The defendants reportedly believed they could have a mutually beneficial relationship with the CHS and Hamas, saying they were willing to become "mercenaries" for Hamas "as a means to generate cash for the Boogaloo Bois/Boojahideen movement, including funding for recruitment and purchasing land for a training compound." According to transcripts of the recorded conversations in the criminal complaint, Solomon called this "an investment into our future."

According to transcripts in the criminal complaint, Solomon said he and Teeter would be assets to Hamas because, "To you and your friends, we've got to be pretty valuable because two American-born white boys, right? We can move around like nothing. I can take anything anywhere."

On June 6 and 7, the CHS reportedly met with Solomon, Teeter and one other associate at a residence in the Twin Cities, and the men at one point began loading ammunition into magazines while wearing gloves.

When they discussed the potential of a gunfire exchange with police, Solomon said, "I'm not going to stop. (...) I'm going to take out whoever initiated the violence, and then I'm going to hang out in the area (...) and then I'm going to take out the next thing that shows up. And I'm going to keep going until I'm not taking out people anymore."

The defendants then reportedly told a fourth person who they believed to be a more senior member of Hamas who was in fact an undercover FBI agent about their desires to destroy government monuments, raid a white supremacist organization's headquarters in North Carolina and target politicians and members of the media.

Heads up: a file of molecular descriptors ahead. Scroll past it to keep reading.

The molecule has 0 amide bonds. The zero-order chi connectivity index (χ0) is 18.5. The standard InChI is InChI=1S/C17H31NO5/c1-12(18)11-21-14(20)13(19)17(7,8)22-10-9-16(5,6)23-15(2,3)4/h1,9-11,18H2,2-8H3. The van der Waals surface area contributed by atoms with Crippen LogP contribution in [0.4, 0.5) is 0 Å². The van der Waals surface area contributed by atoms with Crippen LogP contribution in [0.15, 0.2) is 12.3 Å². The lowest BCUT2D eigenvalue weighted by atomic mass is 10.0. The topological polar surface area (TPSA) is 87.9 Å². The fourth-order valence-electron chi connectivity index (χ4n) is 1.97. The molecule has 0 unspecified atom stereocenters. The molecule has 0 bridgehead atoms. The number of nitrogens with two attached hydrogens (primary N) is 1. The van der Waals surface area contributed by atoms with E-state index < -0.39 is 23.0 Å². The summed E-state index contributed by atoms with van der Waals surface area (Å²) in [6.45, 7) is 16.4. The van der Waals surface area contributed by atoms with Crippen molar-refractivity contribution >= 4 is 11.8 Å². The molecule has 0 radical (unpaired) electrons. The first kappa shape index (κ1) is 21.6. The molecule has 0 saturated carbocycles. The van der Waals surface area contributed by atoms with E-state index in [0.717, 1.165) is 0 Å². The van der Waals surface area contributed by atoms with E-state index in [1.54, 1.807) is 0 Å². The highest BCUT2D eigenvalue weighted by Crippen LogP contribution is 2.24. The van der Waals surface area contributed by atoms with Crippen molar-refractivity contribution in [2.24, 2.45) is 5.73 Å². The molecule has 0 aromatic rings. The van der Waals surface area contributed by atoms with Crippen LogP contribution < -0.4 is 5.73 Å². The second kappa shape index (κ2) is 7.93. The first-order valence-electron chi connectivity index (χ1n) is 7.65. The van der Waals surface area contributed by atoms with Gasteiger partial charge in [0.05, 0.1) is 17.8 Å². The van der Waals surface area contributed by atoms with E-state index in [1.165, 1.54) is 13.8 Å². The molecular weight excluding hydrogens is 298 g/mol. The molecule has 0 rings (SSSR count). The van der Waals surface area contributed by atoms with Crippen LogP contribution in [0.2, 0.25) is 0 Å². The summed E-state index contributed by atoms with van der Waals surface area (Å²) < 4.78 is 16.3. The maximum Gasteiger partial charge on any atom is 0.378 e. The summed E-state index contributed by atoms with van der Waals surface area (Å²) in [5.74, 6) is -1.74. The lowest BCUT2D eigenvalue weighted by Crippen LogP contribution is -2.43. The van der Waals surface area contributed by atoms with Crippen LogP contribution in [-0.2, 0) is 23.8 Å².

According to transcripts, Solomon said, "(A)s soon as we, you know, mark the politicians that we want to. I'd be fine with going after the media after that. I'm not necessarily talking about the journalists on the street. Yeah, they lie. I'm more talking, I just want to take out the top 20% people at each company."

The two defendants also negotiated weapons sales with the undercover agent, claiming they were able to manufacture unmarked, unregistered and untraceable weapons and gun parts. They delivered the agent five suppressors, as well as "drop in auto sear," a part designed to convert a weapon to shoot automatically. Solomon and Teeter reportedly expressed a desire to produce fully automatic weapons for Hamas, which they believed would be used overseas to attack Israeli and U.S. soldiers. The defendants and the undercover agent negotiated a price of $1,800 for five additional suppressors.

Solomon and Teeter were taken into federal custody Thursday night, Sept. 3, and appeared before Magistrate Judge Tony Leung in the U.S. District Court in Minneapolis Friday, Sept. 4. They are each being charged with conspiring and attempting to provide material support to a designated foreign terrorist organization. Leung ordered the defendants to remain in custody pending a formal detention hearing scheduled for Wednesday, Sept. 9.

The investigation was conducted by the FBI’s Joint Terrorism Task Force, with assistance from the Bureau of Alcohol, Tobacco, Firearms and Explosives as part of the U.S. Attorney General’s Task Force to Combat Violent Anti-Government Extremism, launched in June of this year.